CORDELE Ga.  July 14 — News reached Cordele late yesterday of the death of A. J. Haman,  aged 75 year, widely known planter and stockman of Amboy, Turner county. He headed one of the pioneer families of this section of the State and began the accumulation of land when the pine forests were untouched. His holding at the time of his death include. some of the choice tracts of this section and he was known as a man who had started many boys on the road to success as farmers. His widow, four sons and six daughters survive him, The funeral  will take place tomorrow and will be buried in Hopewell cemetery.
Date: 1922-07-15; Paper: Macon Weekly Telegraph

Rebecca Ga., Feb 5 Mr. Willia
m Higan better known as Uncle Billie Hogan, aged 89 year, died yesterday afternoon, near this place. He has been a resident of this county for forty years. And was the oldest man in the county. He served both in the Cherokee "and civil war". No person living in this county but knew uncle "Billie." He is survived by nineteen children, and over one hundred and twenty grand and great-grandchildren. Though feeble he was a regular attendant on divine services.
Date: 1904-02-06; Paper: Macon Telegraph

Sycamore, Nov 30 Hoyt Morgan one of Turner county's most prominent farmers, died at his home near Sycamore last night. He was thirty years of age and leaves a young wife and one small child, besides a mother and father, five brothers and three sisters. The cause of his death wan pneumonia, following an attack of influenza.
Date: 1918-12-02; Paper: Macon Weekly Telegraph

SYCAMORE. Ga., Dec. 17.—Mrs. Julia Barton died at her country home near Sycamore yesterday afternoon. Mrs, Barton was 75 years of age and had been a resident of Turner county for about 25 years moving here from Macon county. She is survived by one son, John Barton and numerous other near relatives. Her remains were laid to rest In Pleasant Hill cemetery this afternoon.
Date: 1921-12-18; Paper: Macon Weekly Telegraph

Ashburn, July 8 - Hon. C. L. Royal a prominent citizen and larger planter of this county died at his home in Sycamore Saturday night about 11 o'clock after an illness of only three days, of paralysis. He was stricken Wednesday afternoon while holding an election.
     Mr. Royal was prominent in county politics, having been elected the first Clerk of the Superior Court of Turner County when the county was created, which position he held for two years.
     At the time of his death Mr. Royal was 64 years old. He raised a large family, and besides his wife survived by nine children. They are Mrs. B.E. Smith, Mrs. B.H. Cockrell, Mrs. H.N. Porcher, C.F. Royal, C.L. Royal, Jr. Mrs. T.L. Womack, Mrs. Will Searcy, D.C. Royal and Mrs. A.B. Freeman. The funeral arrangements have not been made.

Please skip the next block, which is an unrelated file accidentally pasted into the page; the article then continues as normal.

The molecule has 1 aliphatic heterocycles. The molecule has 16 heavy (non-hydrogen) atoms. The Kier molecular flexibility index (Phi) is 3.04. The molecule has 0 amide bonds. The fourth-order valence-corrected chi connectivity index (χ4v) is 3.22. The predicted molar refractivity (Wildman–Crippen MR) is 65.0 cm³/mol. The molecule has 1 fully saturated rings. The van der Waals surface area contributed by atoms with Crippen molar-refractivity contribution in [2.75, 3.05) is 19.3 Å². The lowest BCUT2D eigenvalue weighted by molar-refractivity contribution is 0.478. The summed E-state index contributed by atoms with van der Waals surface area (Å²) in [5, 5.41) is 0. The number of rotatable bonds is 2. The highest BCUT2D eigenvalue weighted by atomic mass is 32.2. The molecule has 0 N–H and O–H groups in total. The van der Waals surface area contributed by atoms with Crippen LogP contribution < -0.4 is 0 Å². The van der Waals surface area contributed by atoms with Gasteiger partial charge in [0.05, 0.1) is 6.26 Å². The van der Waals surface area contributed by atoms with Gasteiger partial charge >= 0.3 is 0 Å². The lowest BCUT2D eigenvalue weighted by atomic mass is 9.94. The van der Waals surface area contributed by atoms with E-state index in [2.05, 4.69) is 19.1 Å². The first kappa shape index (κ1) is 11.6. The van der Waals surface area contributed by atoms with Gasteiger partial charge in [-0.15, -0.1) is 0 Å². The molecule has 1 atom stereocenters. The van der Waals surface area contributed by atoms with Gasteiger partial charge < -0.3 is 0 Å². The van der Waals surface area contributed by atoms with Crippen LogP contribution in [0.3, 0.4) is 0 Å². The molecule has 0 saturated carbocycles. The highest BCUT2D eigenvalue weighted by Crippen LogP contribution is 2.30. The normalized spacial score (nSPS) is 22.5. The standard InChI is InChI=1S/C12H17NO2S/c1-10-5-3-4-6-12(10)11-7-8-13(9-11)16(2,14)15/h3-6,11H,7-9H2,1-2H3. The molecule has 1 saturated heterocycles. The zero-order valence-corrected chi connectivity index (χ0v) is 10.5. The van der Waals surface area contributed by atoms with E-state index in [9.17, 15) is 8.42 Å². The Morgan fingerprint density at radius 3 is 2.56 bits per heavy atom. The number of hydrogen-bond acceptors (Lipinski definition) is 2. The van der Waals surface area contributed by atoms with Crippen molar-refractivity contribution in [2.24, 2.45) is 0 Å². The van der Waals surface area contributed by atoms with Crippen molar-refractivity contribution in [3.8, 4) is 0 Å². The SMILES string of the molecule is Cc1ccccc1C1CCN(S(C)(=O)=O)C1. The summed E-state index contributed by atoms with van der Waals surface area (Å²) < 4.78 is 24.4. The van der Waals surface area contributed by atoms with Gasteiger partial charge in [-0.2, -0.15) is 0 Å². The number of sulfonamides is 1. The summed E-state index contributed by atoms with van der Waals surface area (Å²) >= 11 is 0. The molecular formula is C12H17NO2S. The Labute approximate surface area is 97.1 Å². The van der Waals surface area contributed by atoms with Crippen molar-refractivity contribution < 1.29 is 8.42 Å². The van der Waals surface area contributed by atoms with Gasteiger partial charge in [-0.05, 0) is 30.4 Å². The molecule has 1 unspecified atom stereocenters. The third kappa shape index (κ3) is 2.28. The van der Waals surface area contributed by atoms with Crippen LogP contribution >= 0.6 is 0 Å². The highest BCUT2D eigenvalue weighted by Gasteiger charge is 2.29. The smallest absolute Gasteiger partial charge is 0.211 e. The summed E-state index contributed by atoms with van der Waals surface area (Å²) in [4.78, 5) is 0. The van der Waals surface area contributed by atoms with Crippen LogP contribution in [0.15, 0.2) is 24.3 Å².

Date: 1917-07-09; Paper: Macon Weekly Telegraph

Ashburn, Ga., July 25.---(Special.)---the death of Mrs. W. G. Shingler occurred at her residence here Friday after a short illness.  She was only 24 years of age and had been married just two years.  The deceased is survived by her young husband, W. G. Shingler, an assistant cashier of the Ausburn bank; her father and mother, Mr. and Mrs. F. C. Betts, of this place; one brother and two sisters.  The funeral services were conducted from the First Methodist church.[Source:  Date: July 26, 1914, Paper: The Atlanta Constitution, Page: 12 - Transcribed by Tam Inman]

Killed in Runaway
John Smith, A Planter Died Shortly After Being Picked Up In Road
ASHBURN, Ga., May 6 John Smith. a prominent planter of Turner County died at 2 o'clock this afternoon from injuries received earlier In the day when his mule ran away near Sycamore. The line broke, and Mr. Smith was unable to control the animal. He was thrown from the wagon and fatally Injured. He was carried to Sycamore and medical aid was summoned.
Date: 1911-05-07; Paper: Macon Weekly Telegraph
ASHBURN. Ga„ May 8.-The remains of John Smith, a prominent Turner County planter, who met his death in a runaway Saturday, were laid to rest with Masonic honors in the Clements burying ground late Sunday afternoon. Representatives from Irwinville, Rebecca, Tifton and Ashburn Masonic lodges took part in the burial.
Date: 1911-05-09; Paper: Macon Weekly Telegraph

Home    News Index

Visit GA Genealogy Trails

Visit our National

Genealogy Trails

Copyright © Genealogy Trails
All data on this website is Copyright by Genealogy Trails with full rights reserved for original submitters.